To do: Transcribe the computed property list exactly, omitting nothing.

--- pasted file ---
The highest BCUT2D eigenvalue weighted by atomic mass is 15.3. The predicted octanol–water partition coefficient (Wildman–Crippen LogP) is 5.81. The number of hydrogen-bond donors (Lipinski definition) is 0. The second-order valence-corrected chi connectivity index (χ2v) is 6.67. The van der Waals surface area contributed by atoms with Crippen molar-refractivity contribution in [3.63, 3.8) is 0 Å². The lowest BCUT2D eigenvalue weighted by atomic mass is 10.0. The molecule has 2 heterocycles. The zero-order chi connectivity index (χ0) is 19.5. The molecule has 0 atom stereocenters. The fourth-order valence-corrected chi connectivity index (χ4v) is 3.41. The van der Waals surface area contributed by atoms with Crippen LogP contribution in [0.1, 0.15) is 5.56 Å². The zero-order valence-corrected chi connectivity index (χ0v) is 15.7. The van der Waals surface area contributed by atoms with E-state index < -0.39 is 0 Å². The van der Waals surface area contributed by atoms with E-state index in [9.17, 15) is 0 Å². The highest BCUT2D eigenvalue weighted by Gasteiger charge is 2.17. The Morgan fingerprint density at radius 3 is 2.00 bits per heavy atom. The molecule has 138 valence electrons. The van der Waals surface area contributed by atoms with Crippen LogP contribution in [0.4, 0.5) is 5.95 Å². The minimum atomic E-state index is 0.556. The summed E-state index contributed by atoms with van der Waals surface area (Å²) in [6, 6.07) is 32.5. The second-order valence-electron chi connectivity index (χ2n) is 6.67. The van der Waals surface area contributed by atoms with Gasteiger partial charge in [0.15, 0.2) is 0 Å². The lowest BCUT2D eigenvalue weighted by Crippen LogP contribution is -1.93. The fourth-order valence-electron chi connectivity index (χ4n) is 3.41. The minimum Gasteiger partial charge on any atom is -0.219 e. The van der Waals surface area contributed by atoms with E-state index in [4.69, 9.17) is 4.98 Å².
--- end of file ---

The highest BCUT2D eigenvalue weighted by atomic mass is 15.3. The predicted octanol–water partition coefficient (Wildman–Crippen LogP) is 5.81. The number of hydrogen-bond donors (Lipinski definition) is 0. The second-order valence-corrected chi connectivity index (χ2v) is 6.67. The van der Waals surface area contributed by atoms with Crippen molar-refractivity contribution in [3.63, 3.8) is 0 Å². The lowest BCUT2D eigenvalue weighted by atomic mass is 10.0. The molecule has 2 heterocycles. The zero-order chi connectivity index (χ0) is 19.5. The molecule has 0 atom stereocenters. The fourth-order valence-corrected chi connectivity index (χ4v) is 3.41. The van der Waals surface area contributed by atoms with Crippen LogP contribution in [0.1, 0.15) is 5.56 Å². The zero-order valence-corrected chi connectivity index (χ0v) is 15.7. The van der Waals surface area contributed by atoms with E-state index < -0.39 is 0 Å². The van der Waals surface area contributed by atoms with E-state index in [9.17, 15) is 0 Å². The highest BCUT2D eigenvalue weighted by Gasteiger charge is 2.17. The Morgan fingerprint density at radius 3 is 2.00 bits per heavy atom. The molecule has 138 valence electrons. The van der Waals surface area contributed by atoms with Crippen LogP contribution in [0.4, 0.5) is 5.95 Å². The minimum atomic E-state index is 0.556. The summed E-state index contributed by atoms with van der Waals surface area (Å²) in [6, 6.07) is 32.5. The second-order valence-electron chi connectivity index (χ2n) is 6.67. The van der Waals surface area contributed by atoms with Gasteiger partial charge in [0.15, 0.2) is 0 Å². The lowest BCUT2D eigenvalue weighted by Crippen LogP contribution is -1.93. The fourth-order valence-electron chi connectivity index (χ4n) is 3.41. The minimum Gasteiger partial charge on any atom is -0.219 e. The van der Waals surface area contributed by atoms with E-state index in [4.69, 9.17) is 4.98 Å².